Reforming Philadelphia examines the cyclical efforts of insurgents to change the city’s government over nearly 350 years. Political scientist Richardson Dilworth tracks reformers as they create a new purpose for the city or reshape the government to reflect emerging ideas. Some wish to thwart the “corrupt machine,” while others seek to gain control of the government via elections. These actors formed coalitions and organizations that disrupted the status quo in the hope of transforming the city (and perhaps also enriching themselves).
Dilworth addresses Philadelphia’s early development through the present day, including momentous changes from its new city charter in 1885 and the Republican machine that emerged around the same time to its transformation to a Democratic stronghold in the 1950s, when the city also experienced a racial transition. Focusing primarily on the twentieth and twenty-first centuries, Dilworth evaluates the terms of Mayors Frank Rizzo, Wilson Goode, and Ed Rendell, as well as John Street, Michael Nutter, and Jim Kenney to illustrate how power and resistance function, and how Philadelphia’s political history and reform cycles offer a conceptual model that can easily be applied to other cities.
Reforming Philadelphia provides a new framework for understanding the evolving relationship between national politics and local, city politics.
“In this elegant book, Richardson Dilworth combines a historian’s attention to detail with a political scientist’s concern for how and why it matters. Reforming Philadelphia, 1682–2022 offers not only a compelling account of one city’s rich political history but also a convincing argument about the enduring power of institutions in urban politics.” —Thomas J. Sugrue, Professor of History and Social and Cultural Analysis at New York University, and author of The Origins of the Urban Crisis: Race and Inequality in Postwar Detroit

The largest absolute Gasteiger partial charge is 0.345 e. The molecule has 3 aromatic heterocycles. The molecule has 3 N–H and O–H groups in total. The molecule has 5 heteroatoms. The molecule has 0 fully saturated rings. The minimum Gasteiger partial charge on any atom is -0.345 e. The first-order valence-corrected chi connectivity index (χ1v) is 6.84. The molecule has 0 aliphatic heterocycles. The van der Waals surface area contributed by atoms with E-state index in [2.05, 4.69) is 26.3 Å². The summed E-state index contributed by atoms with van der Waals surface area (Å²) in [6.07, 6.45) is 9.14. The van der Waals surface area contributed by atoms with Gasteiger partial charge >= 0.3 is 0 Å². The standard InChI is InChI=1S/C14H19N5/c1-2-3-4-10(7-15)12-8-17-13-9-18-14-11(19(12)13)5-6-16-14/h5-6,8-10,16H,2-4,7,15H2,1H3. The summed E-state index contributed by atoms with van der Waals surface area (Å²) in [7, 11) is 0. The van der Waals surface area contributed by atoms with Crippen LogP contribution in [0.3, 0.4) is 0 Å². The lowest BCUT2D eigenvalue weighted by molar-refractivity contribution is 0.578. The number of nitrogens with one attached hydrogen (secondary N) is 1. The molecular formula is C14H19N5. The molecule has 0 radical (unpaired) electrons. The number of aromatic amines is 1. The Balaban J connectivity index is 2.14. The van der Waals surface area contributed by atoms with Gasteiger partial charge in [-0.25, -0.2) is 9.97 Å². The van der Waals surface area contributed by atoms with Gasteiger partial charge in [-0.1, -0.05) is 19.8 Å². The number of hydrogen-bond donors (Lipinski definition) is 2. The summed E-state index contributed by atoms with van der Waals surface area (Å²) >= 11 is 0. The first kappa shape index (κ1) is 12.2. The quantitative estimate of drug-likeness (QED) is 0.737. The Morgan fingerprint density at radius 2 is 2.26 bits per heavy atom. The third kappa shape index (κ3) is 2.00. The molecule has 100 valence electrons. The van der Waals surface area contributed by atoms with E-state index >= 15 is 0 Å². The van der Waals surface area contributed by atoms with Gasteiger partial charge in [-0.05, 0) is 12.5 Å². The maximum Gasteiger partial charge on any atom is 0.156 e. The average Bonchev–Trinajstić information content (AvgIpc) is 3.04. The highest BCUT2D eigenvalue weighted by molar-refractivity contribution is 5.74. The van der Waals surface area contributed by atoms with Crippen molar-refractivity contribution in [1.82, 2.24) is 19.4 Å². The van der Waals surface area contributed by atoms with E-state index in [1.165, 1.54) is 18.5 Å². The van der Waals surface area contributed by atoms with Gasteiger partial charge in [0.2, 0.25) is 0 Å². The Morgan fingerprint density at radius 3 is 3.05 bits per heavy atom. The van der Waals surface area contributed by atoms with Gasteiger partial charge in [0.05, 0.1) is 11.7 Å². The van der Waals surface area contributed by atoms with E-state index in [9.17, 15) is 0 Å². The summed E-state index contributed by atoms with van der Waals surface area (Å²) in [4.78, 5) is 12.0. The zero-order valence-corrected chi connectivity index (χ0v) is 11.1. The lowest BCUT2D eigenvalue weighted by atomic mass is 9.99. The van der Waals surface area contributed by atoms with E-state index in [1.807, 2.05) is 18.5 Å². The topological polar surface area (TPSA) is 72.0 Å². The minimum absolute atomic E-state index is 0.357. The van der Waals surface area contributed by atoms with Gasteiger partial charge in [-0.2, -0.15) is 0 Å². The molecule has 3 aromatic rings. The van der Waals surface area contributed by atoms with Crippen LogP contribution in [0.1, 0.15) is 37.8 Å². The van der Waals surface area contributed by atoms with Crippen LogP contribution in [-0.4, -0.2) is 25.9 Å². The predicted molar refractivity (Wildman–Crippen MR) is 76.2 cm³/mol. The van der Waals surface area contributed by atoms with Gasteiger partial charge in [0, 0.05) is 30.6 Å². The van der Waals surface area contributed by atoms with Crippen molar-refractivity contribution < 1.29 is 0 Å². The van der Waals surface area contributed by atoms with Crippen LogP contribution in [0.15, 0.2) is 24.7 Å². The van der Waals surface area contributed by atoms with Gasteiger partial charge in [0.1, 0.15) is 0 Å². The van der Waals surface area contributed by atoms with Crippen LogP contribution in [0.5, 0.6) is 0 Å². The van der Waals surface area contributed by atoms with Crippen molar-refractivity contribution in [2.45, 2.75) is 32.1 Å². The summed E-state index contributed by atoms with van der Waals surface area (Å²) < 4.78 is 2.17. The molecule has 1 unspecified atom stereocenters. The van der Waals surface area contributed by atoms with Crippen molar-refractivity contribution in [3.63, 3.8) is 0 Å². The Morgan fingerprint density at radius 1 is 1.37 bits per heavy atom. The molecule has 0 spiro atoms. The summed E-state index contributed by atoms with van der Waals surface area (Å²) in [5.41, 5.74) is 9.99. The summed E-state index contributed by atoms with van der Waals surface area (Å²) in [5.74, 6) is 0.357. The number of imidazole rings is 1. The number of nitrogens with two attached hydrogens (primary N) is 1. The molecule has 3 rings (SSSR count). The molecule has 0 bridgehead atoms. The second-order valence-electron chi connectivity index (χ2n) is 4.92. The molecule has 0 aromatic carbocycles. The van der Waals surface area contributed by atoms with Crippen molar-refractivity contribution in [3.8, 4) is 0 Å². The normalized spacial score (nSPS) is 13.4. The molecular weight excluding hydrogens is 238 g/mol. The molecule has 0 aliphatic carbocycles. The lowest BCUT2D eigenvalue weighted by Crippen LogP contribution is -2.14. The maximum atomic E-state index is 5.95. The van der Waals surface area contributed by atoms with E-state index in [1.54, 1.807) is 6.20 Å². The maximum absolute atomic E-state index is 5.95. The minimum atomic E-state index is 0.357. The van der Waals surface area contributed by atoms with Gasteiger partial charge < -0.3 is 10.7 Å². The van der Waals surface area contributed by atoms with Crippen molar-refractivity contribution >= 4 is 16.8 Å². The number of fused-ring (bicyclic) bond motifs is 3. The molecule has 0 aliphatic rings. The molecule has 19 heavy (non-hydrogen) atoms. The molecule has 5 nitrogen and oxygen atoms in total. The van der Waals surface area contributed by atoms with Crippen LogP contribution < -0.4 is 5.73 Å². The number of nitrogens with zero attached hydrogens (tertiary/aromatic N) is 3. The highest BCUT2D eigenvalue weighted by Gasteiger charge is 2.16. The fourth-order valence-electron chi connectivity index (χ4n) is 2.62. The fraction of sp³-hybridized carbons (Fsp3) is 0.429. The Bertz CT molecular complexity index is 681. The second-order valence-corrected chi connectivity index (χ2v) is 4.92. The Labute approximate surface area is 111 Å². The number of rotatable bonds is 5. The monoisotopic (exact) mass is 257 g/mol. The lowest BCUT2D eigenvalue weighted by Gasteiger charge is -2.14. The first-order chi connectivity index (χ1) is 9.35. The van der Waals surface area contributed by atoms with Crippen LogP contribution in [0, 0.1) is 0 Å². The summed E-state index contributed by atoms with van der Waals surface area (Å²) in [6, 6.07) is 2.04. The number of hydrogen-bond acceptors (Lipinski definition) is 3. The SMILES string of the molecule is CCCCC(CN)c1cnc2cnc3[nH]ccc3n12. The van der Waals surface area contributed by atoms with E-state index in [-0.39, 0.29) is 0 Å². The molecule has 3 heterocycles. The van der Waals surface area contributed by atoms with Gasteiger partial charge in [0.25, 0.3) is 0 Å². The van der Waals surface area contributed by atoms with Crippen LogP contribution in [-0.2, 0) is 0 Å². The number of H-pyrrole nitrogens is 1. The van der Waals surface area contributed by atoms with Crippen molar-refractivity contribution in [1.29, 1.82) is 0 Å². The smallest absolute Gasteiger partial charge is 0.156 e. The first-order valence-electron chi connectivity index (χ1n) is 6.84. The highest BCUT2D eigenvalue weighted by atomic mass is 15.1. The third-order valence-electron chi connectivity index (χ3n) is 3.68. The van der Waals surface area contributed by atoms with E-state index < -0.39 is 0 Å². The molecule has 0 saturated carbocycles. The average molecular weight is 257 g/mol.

“Reforming Philadelphia, 1682–2022 is an essential book for anyone wanting to learn more about Philadelphia politics while also developing a deep understanding of its history. Richardson Dilworth provides useful ways of thinking about Philadelphia politics that probably haven’t occurred to many politicians. As a reform mayor myself, I now have a better appreciation of how I fit into Philadelphia’s political past and future.”—Michael A. Nutter, Ninety-Eighth Mayor of Philadelphia
"(A) clear, concise, and accessible introduction to the evolution of Philadelphia’s municipal politics over the course of its 340-year history.... (Dilworth) offers valuable insights into the structural conditions that led to significant changes in Philadelphia city government. His contributions to our understanding of the city’s political culture as well as the broader understanding of urban politics in the United States should receive a wide readership among political scientists, historians, and all others interested in Philadelphia and urban political development."—Journal of Urban Affairs
Political Lessons from American Cities
Social Capital in the CityEdited by Richardson Dilworth